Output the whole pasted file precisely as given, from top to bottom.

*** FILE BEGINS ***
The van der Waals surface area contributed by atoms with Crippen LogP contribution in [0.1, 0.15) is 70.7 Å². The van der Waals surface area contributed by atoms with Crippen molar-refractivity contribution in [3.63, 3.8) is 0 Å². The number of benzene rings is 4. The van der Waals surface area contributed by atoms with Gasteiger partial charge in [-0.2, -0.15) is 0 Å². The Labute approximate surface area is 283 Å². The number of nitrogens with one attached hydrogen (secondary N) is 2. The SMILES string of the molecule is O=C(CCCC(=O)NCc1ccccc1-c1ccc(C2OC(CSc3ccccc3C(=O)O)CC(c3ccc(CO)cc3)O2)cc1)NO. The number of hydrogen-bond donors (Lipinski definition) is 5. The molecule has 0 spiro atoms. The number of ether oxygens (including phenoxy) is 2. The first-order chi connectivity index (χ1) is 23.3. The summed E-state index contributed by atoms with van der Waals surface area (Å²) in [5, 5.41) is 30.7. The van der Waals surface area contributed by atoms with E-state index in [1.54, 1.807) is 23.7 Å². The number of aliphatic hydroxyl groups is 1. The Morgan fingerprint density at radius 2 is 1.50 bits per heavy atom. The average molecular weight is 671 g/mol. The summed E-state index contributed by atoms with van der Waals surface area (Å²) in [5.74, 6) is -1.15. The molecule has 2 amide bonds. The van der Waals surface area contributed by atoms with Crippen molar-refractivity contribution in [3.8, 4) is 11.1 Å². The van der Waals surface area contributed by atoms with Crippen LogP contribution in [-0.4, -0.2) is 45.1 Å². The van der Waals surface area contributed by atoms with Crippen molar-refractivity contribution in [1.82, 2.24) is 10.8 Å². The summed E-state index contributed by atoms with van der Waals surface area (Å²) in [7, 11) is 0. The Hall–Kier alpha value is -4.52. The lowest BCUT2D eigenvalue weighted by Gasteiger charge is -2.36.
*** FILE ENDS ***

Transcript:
The van der Waals surface area contributed by atoms with Crippen LogP contribution in [0.1, 0.15) is 70.7 Å². The van der Waals surface area contributed by atoms with Crippen molar-refractivity contribution in [3.63, 3.8) is 0 Å². The number of benzene rings is 4. The van der Waals surface area contributed by atoms with Gasteiger partial charge in [-0.2, -0.15) is 0 Å². The Labute approximate surface area is 283 Å². The number of nitrogens with one attached hydrogen (secondary N) is 2. The SMILES string of the molecule is O=C(CCCC(=O)NCc1ccccc1-c1ccc(C2OC(CSc3ccccc3C(=O)O)CC(c3ccc(CO)cc3)O2)cc1)NO. The number of hydrogen-bond donors (Lipinski definition) is 5. The molecule has 0 spiro atoms. The number of ether oxygens (including phenoxy) is 2. The first-order chi connectivity index (χ1) is 23.3. The summed E-state index contributed by atoms with van der Waals surface area (Å²) in [5, 5.41) is 30.7. The van der Waals surface area contributed by atoms with E-state index in [1.54, 1.807) is 23.7 Å². The number of aliphatic hydroxyl groups is 1. The Morgan fingerprint density at radius 2 is 1.50 bits per heavy atom. The average molecular weight is 671 g/mol. The summed E-state index contributed by atoms with van der Waals surface area (Å²) in [5.74, 6) is -1.15. The molecule has 2 amide bonds. The van der Waals surface area contributed by atoms with Crippen molar-refractivity contribution in [3.8, 4) is 11.1 Å². The van der Waals surface area contributed by atoms with Crippen LogP contribution in [-0.4, -0.2) is 45.1 Å². The van der Waals surface area contributed by atoms with Crippen molar-refractivity contribution in [1.82, 2.24) is 10.8 Å². The summed E-state index contributed by atoms with van der Waals surface area (Å²) in [7, 11) is 0. The Hall–Kier alpha value is -4.52. The lowest BCUT2D eigenvalue weighted by Gasteiger charge is -2.36.